Roland Jupiter-8

Roland Jupiter-8 Image

The Jupiter-8 was Roland's first truly professional analog synthesizer. The Jupiter-8 features 16 rich analog oscillators at 2 per voice, eight voice polyphony and easy programming! At eight voices you can get some pretty thick analog sounds. Easy and intuitive programming via front panel sliders, knobs and buttons for all your tweaking needs. The legacy of the Jupiter synthesizers is due to their unique voice architecture and design, creating sounds that were so unreal and amazing that they have to be heard! No other synths in the world can create analog sounds as cool and authentic as these.

The Jupiter-8 was the biggest and fattest of them all (Jupiters and Junos)! It was one of the first synths to allow its keyboard to be split and layered - it's eight voices of trance heaven! Cross-mod, oscillator sync, a great LFO and a classic arpeggiator are also on-board. There's also a killer resonant analog low pass filter, same as the Juno-6 / 60, with the added option of choosing 2-pole (12 dB/oct) or 4-pole (24 dB/oct) modes as well as a separate high-pass filter. Unfortunately for the earlier models, tuning was very unstable but that seemed to be resolved in later models. Unlike its smaller counterpart, the Jupiter-6, the Jup 8 does not feature MIDI, only Roland's DCB sync can be found on some models. However, MIDI retro-kit's are available from various companies. Patch presets can store keyboard splits, arpeggiator settings, voice assign mode, hold, portamento and modulation settings.

Roland Jupiter-8 Image

The Jupiter-8 has been used by Tangerine Dream, Orbital, Future Sound of London, Moby, Duran Duran, Underworld, Vince Clarke, Überzone, Jean Michel Jarre, Roxy Music, OMD, A Flock Of Seagulls, Depeche Mode, Rush, Meat Beat Manifesto, Banco De Gaia, Josh Wink, Thomas Dolby, Howard Jones, The Cars, Prince, Gary Wright, Jan Hammer, BT, Adrian Lee, Heaven 17, Kitaro, Elvis Costello, Tears for Fears, Huey Lewis and the News, Journey, Moog Cookbook, Toto, Yes, Devo, Freddy Fresh, George Duke, Greg Phillanganes, Jonathan Cain of Journey, Greg Johnson & Kevin Kendrick of Cameo, Stevie Wonder and Simple Minds.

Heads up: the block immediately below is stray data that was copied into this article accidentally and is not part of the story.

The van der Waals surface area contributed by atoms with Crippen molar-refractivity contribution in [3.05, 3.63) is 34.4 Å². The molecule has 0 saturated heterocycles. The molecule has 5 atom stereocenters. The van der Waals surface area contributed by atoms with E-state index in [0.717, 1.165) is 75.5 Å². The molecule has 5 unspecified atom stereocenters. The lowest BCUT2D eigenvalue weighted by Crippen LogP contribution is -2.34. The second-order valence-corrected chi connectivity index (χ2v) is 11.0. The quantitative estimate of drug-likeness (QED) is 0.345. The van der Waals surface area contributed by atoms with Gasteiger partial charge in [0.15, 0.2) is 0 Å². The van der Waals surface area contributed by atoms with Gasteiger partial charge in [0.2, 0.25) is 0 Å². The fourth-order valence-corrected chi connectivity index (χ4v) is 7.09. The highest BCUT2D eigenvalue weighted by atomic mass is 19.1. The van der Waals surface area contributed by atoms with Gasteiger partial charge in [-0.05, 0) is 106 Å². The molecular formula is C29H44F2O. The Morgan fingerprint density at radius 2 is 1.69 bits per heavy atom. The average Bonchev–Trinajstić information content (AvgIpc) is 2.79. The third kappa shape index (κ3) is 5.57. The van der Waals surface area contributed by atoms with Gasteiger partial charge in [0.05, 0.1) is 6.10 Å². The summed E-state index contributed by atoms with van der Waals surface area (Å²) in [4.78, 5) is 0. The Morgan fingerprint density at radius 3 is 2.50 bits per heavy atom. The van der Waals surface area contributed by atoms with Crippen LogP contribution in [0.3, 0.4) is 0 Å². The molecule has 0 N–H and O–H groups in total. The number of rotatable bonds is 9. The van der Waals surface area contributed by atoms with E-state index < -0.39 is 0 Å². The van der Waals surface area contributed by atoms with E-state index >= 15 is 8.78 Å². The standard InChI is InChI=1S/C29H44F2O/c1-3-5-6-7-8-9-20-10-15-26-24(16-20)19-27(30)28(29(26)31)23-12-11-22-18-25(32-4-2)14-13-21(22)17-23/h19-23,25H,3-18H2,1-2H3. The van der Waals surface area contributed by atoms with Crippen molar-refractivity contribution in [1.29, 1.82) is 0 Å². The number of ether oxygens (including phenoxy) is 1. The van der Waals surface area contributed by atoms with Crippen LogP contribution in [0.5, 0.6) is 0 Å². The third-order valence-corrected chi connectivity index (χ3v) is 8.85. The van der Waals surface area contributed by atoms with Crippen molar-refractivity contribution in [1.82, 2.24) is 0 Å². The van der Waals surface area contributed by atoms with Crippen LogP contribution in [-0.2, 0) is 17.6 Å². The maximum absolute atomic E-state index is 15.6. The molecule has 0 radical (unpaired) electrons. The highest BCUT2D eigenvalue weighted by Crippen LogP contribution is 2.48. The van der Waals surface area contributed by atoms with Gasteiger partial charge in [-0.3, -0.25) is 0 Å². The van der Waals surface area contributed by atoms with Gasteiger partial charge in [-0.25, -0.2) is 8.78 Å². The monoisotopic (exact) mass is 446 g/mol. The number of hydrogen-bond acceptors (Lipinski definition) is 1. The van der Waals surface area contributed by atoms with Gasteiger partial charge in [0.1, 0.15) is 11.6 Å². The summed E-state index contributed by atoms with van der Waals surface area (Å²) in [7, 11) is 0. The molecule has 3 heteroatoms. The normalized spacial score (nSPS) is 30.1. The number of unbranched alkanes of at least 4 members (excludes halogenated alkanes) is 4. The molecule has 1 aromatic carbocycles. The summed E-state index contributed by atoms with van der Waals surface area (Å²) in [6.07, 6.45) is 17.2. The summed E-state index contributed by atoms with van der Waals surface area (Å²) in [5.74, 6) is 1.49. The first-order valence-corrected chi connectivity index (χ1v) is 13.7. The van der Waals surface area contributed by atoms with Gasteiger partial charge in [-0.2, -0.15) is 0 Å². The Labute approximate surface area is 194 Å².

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100 Visitor comments
drkam6
December 10, 2010 @ 2:50 pm
I'm blessed to own a Jupiter-8 14-bit, a Musonics Minimoog, and a Roland D-50. My Jupiter was gigged in the 80's and it has very few and minor scratches. It tunes up in 2 seconds and after that it's absolutely rock-solid. It's got a sonic spirit of its own, maybe tends to sound more moog-ish than arp-ish but the tone is well balanced and sweet. A truly spectacular-sounding machine. Curiously, both the D-50 and the Jupiter-8 together complement each other very well.
Wayne Kerr
November 21, 2010 @ 3:22 pm
I just bagged an early version for £3200 and I must say I think it's well worth the money, really fun to use. Not quite as chunky and 'alive' (or unpredictable and moody) as my OBX but a lovely companion in the mix..... a stunner that will retain it's value in these hard times.
duelVCO
September 18, 2010 @ 6:32 pm
It's nice like an OB8 is nice, but I wouldn't say its the most interesting 80's polysynth, personally I prefer the JP-4 in the sound department, If your after a special sounding 80's synth then try the the synthex or PPG wave series, 70's magic I would say the OBX is the best bet.
The JP-8 looks great and sounds nice, but very overrated and overpriced imho.
paul
September 17, 2010 @ 12:07 am
I always thought the Jupiter * was the best sounding synth out there. I played with it in my teens in the 80's and it created a life long love for the Roland sound. I have a couple Fantoms, V-Synths, Vst's, and expansion boards, but nothing simulates the Jupiter 8 like the org.
Den Solarys
September 13, 2010 @ 8:27 am
Way too cool synth, but pricey these days.
Unfortunately MKS80 only ressembles JP8.
It is one of rare pieces that always sound exactly to sit in mix or to please ears. It's simple and one of kind polysynth.
 
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  • Check Prices on eBay
  • The link above will take you to a search for this synth to see active listings. If you don't find it there, try looking in our forum marketplace or post a wanted classified.
  • Specifications
  • Polyphony - 8 voices
  • Oscillators - 2 VCO's per voice (16 oscillators's!) switchable between triangle, sawtooth, pulse, and square waves plus noise on OSC 2
  • LFO - 4-waveform (sine, tri, ramp, random) LFO
  • Filter - Low pass filter with 2-pole (12 dB/oct) and 4-pole (24 dB/oct) modes, Env Mod, LFO MOd, Key Follow. Separate 6 dB/oct high pass filter.
  • VCA - Standard ADSR and mixer to balance oscillator levels
  • Memory - 64 patches and 8 patch presets
  • Keyboard - 61 note keyboard
  • Control - DCB Roland to Roland sync/interface on some models
  • Date Produced - 1981 - 1984

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